The copper cookware you see in the photo above all bear the cypher of King George IV and the cast iron stoves installed by Prince Albert are still in place, though now rarely used. The kitchens were deserted when we tour them, the photo below being one I swiped off the internet, as photography was not allowed.
As stated above, the tour also included halls and passages that are rarely on show, so that we found ourselves walking through stone corridors that appeared untouched since at least the Georgian era. It was a rare insight into this magnificent building.
After the tour, we returned to the gift shop, where I finally made up my mind and purchased the Jubilee beaker above. It now holds pride of place on my living room mantle.
After Hampton Court Palace, Hubby and I went back to the Castle Hotel and rested for a while before venturing out again for dinner. This time, we ventured a whole two blocks away, just down the High Street to the Duchess of Cambridge pub.
Soon after we’d sat down, I realized that the three blokes at the next table were ardently discussing Downton Abbey. I tried to eavesdrop, naturally, but it was hard to decipher every word and, besides, I was distracted by the Duchess of Cambridge. The Duchess of Cambridge who? I wracked my brain for an historical Duchess of Cambridge who’d rank pub name status. In Windsor, no less. Which Duchess of Cambridge had ties to Windsor? Princess Augusta, who’d married Prinny’s brother, the Duke of Cambridge? Hadn’t they spent a good portion of their time in Hanover, rather than England? And his son, George, had married an actress, whose existence was ignored by the entire Royal Family and she’d been denied the title HRH, anyway. And upon George’s death, the title became extinct until it was bestowed upon the present Prince William. Hhhmmmm . . . .
“You were off in a cloud. What are you thinking about?” Hubby asked.
I opened my mouth to answer, realized what I’d been thinking about, and said instead, “Nothing.”
Our waiter approached to take our orders. “Can you tell me which Duchess of Cambridge the pub is named for?” I asked.
“Er, Kate Middleton?” he answered.
This brought me up short. “But the pub’s been here for years. I’ve been here before, long before Kate was the Duchess of Cambridge.”
“Oh, yeah, it’s been here for centuries, but it wasn’t named the Duchess of Cambridge then. We just changed the name last year.”
Ah, now I felt better, although slightly tricked.
After dinner, we made an early night of it and the next day I met Hester at the Guildhall for a private, guided tour of the Museum – where Hester got to meet the Queen.
The present Guildhall replaced an older cornmarket and was built in the late 17th century and is often associated with Christopher Wren, although there’s no evidence of this. The Museum itself is housed in a 19th century extension and serves to display items of local history.
Upstairs, royal portraits adorn the walls, including one of himself given by Prinny which was so large the council had to take a window out to fit it in. Also upstairs is the room where Prince Charles married Camilla – dubbed by myself as “the scene of the crime.” The room contains several stained glass windows and more portraits, including a grim one of Queen Victoria and a rather nice one of the present Queen when young.
Here’s Hester standing in the very room where, by the way, Elton John was also married. To the left in the picture above can be seen one of the new Diamond Jubilee windows, showing Balmoral Castle. Here’s the story of the dock, or pulpit, Hester is standing upon in Hester’s own words: “In 1882 a Scotsman, Roderick McLean, attempted to shoot Queen Victoria at the railway station. He missed, but was arrested and was to be brought before the magistrates in the Guildhall next day, for formal proceedings to send him for full trial in Reading (county town). But there wasn’t a dock. So overnight a carpenter knocked up the piece of furniture you see. McLean was duly arraigned and despatched for a full trial at Reading. There he was found ‘Not guilty but insane.’ The Queen was furious, there was a big fuss and the result was that today in such cases the verdict is recorded ‘Guilty but insane.’ McLean spent the rest of his life in a mental asylum. Why did he want to shoot the Queen? He had sent her some poetry he’d written, and she hadn’t said thank you! (I always draw the moral when children are present.) Nowadays this dock is used by witnesses giving evidence at Coroners’ Courts.”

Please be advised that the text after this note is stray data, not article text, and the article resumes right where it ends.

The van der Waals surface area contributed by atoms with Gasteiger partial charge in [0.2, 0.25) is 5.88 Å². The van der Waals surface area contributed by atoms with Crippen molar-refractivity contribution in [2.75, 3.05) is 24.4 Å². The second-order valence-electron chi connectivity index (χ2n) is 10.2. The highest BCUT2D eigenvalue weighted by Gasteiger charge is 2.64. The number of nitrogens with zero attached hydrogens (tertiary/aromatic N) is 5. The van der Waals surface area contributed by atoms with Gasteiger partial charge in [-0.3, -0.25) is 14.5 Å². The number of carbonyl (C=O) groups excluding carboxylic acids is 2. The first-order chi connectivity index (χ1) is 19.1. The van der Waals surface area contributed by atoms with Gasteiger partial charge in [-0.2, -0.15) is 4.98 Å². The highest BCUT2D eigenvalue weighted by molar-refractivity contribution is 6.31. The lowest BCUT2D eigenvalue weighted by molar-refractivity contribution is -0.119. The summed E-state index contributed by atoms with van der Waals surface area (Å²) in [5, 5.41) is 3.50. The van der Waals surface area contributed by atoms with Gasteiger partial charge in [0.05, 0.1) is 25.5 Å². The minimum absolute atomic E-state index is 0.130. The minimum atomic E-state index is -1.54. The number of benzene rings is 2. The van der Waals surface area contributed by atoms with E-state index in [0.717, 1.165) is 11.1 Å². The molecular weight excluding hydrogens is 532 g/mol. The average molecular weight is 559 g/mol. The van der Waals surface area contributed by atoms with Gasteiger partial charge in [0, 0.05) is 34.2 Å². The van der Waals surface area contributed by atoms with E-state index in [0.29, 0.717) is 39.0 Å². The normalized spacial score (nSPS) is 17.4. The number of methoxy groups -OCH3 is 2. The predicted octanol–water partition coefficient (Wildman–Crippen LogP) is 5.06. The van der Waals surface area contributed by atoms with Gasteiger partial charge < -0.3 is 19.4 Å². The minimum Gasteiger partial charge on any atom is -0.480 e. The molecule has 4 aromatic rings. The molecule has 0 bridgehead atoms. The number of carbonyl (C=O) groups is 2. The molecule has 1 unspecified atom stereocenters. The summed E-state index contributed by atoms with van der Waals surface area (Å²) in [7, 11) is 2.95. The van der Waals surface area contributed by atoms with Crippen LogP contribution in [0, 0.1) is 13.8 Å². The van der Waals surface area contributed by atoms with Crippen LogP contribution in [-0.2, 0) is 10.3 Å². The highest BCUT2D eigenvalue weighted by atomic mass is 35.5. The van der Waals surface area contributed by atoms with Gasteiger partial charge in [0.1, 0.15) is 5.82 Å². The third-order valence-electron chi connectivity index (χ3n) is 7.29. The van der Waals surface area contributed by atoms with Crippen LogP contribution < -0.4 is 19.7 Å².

Upon leaving Oatlands, Hester, Hubby and myself set off for Hampton Court Palace. I had never been before and therefore felt that I should rectify that. Now I’ll come clean and tell you that I have relatively no interest in British history prior to roughly 1750. Henry VIII interests me not at all and anything earlier than that is off my historical radar. I have two great friends who write Scottish medieval romances – Sue Ellen Welfonder and the late Arnette Lamb. I’ve posed the same question to them both – why? What is remotely romantic about unwashed men with unkempt beards who wear skirts and sport dirt under their fingernails? Neither have ever given me a reason that satisfied.
Now don’t get me wrong, in the typical course of things I’m up for visiting medieval, Tudor and Restoration sites, but I’m more interested in their history and occupants during the Georgian, Regency and Victorian eras. So when I went to Hampton Court Palace, my mission was to find Grace and Favour Apartment No. 9, where the Duke of Wellington’s sister, Lady Anne, once lived. I mentioned this to Hester and Hubby when we arrived at the Palace.